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What Is the Carbon Footprint of Your Christmas Dinner?

Traditional British Christmas dinner
Credit: iStock
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Feeling climate-conscious this Christmas? Wondering how much CO2 your sprouts cost? You’re not the only one. Recent polling in the UK found that 53% of adults who celebrate Christmas believe it’s important to do so in an environmentally friendly way.

So, what is the best eco-option for a festive meal? Perhaps unsurprisingly, it’s the veggie alternative, at least according to Sarah Bridle, a professor of Food, Climate and Society at the University of York and author of “Food and Climate Change - Without the Hot Air”.

Speaking to Technology Networks in 2020, Bridle broke down the carbon cost of three varieties of a traditional British Christmas dinner: one with turkey as the “main meat”, one with beef and one with a veggie substitute.

Image credit: Sarah Bridle, 2020*

The carbon cost of a turkey Christmas dinner

Turkey is the most common main meat for a Christmas dinner in the UK. It’s also the main element responsible for the dish’s grams of carbon dioxide equivalent (gCO2e), according to Bridle. Her breakdown is as follows:

Turkey: 1,740
Oven for 3.5 hours: 367
Pigs in blankets: 1,118
Port stuffing: 899
Roast potato: 204
Roast carrots: 133
Sprouts: 118
Glass of wine: 236
Total: 4,814 gCO2e

“You can see the turkey, the pigs in blankets, and the pork stuffing are really causing the majority of the emissions,” Bridle told her Teach Me in 10 audience.

“But what if we switched to having beef instead of turkey? How would that compare?”

The carbon cost of a beef Christmas dinner

“You can see the result here is more than twice as large,” Bridle continued.

Beef: 9,240
Oven for 3.5 hours: 367
Pigs in blankets: 1,118
Port stuffing: 899
Roast potato: 204
Roast carrots: 133
Sprouts: 118
Glass of wine: 236
Total: 12,314 gCO2e

“Alternatively, if you were to switch to some of the vegetarian options, then you could get the number right down by a factor of three lower than the traditional Christmas dinner,” she added.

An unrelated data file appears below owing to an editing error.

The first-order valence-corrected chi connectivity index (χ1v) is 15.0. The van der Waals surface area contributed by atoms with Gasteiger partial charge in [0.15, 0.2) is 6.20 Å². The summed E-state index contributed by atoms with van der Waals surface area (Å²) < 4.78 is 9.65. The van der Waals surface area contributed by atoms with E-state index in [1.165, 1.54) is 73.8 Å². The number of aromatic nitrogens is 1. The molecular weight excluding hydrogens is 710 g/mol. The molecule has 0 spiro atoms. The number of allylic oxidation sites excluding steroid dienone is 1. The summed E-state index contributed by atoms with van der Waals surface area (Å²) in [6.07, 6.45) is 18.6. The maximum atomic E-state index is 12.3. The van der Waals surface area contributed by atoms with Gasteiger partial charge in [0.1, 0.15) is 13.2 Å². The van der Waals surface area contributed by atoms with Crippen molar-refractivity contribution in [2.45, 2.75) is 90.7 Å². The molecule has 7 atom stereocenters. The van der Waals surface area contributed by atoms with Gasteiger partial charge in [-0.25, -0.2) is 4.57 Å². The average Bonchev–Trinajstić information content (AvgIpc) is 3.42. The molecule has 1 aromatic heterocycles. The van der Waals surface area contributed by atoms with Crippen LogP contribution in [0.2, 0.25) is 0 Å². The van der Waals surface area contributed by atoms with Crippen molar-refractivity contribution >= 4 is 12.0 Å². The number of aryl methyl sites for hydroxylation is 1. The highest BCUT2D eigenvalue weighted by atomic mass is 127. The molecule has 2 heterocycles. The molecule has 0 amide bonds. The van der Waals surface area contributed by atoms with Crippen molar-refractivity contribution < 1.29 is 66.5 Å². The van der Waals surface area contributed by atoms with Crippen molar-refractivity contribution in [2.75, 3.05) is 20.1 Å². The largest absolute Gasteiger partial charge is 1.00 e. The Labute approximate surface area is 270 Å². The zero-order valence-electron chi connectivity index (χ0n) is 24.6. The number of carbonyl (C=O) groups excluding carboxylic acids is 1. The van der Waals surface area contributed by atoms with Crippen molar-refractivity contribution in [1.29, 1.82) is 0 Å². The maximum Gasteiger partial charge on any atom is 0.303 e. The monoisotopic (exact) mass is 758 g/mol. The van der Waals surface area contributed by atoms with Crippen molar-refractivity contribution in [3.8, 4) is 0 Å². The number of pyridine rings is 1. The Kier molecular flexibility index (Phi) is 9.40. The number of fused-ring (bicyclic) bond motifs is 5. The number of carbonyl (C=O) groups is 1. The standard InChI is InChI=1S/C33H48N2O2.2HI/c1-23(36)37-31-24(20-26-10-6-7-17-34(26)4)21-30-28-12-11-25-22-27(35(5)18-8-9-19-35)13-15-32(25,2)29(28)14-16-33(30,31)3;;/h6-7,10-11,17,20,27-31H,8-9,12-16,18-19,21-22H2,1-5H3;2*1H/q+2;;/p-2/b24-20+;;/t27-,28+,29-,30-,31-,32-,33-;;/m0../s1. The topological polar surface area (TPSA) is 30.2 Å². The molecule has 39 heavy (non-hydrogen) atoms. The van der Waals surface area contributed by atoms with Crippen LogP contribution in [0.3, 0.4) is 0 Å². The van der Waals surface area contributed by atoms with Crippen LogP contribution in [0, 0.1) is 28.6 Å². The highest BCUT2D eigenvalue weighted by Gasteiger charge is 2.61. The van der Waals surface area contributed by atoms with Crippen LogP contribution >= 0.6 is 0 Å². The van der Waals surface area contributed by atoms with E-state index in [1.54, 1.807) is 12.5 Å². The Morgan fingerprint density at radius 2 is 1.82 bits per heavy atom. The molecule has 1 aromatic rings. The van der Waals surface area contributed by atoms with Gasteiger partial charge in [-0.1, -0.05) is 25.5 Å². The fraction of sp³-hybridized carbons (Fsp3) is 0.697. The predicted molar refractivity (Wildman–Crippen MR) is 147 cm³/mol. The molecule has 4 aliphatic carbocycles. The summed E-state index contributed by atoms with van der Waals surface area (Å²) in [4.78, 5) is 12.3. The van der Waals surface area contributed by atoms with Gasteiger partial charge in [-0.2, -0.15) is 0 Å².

The carbon cost of a vegetarian Christmas dinner

Nut roast: 350
Oven for 1.5 hours: 175
Two vegetarian sausages: 252
Veggie stuffing: 130
Roast potato: 158
Roast carrots: 87
Sprouts: 72
Glass of wine: 236
Total: 1,460 gCO2e

Why does meat cost more carbon?

Our food and the way it’s made are key contributors to climate change. Emissions from worldwide agriculture and livestock activity reached 9.3 billion tons of carbon dioxide equivalent (Gt CO2eq) in 2018 and are on track to keep rising.

“About a quarter of all climate change is due to the food that we eat,” Bridle said. “That includes growing the food, fertilizer, animals, clearing land for agriculture, as well as processing, transport, packaging and getting that food to us.”

“If we were to stop burning fossil fuels, then most of climate change would be caused by food.”

And some foods cost more carbon than others, namely meat.

“Livestock products contribute about 60% of emissions in the food system,” Eva Wollenberg, a research professor of climate change and food systems at the University of Vermont, recently told Technology Networks.

Why is rearing livestock such a carbon-emitting exercise? There are a few reasons. Cattle (which are reared for beef and dairy products) are well-known belchers, contributing to around a third of all “human-caused” methane emissions. These large ruminants also require a lot of grassland to chew through – grassland that often comes at the expense of more biodiverse woodland and forest.

Turkeys may require less land, but they still need a lot of feed, which is mostly derived from corn, wheat and soybean. These crops, combined, take up a lot of land that otherwise could be left to nature.

“Land use is the next major emitter and agriculture is the largest driver of emissions in the land use sector,” Wollenberg added.

This is why many climate change campaigners argue that more people should eat less meat and animal products in order to free up more land for carbon-sequestering woodland and wetland.

Meaty Christmas

The question is: is Christmas really the right time for a dietary switch? Maybe not. Because, according to a recent survey, most dieting Brits – 65% of pescatarians, 58% of vegetarians and 57% of vegans – would give in to temptations over the festive period and eat meat.

So, if you’re looking to make your diet more eco-friendly, perhaps you’re better off waiting a few more days to start long-lasting resolutions in the new year.

*Technology Networks reached out to Professor Bridle, querying the difference between the gCO2e figures for carrots and sprouts in the respective meat and vegetarian meals. A representative responded and surmised that the vegetables were cooked in vegetable oil rather than butter.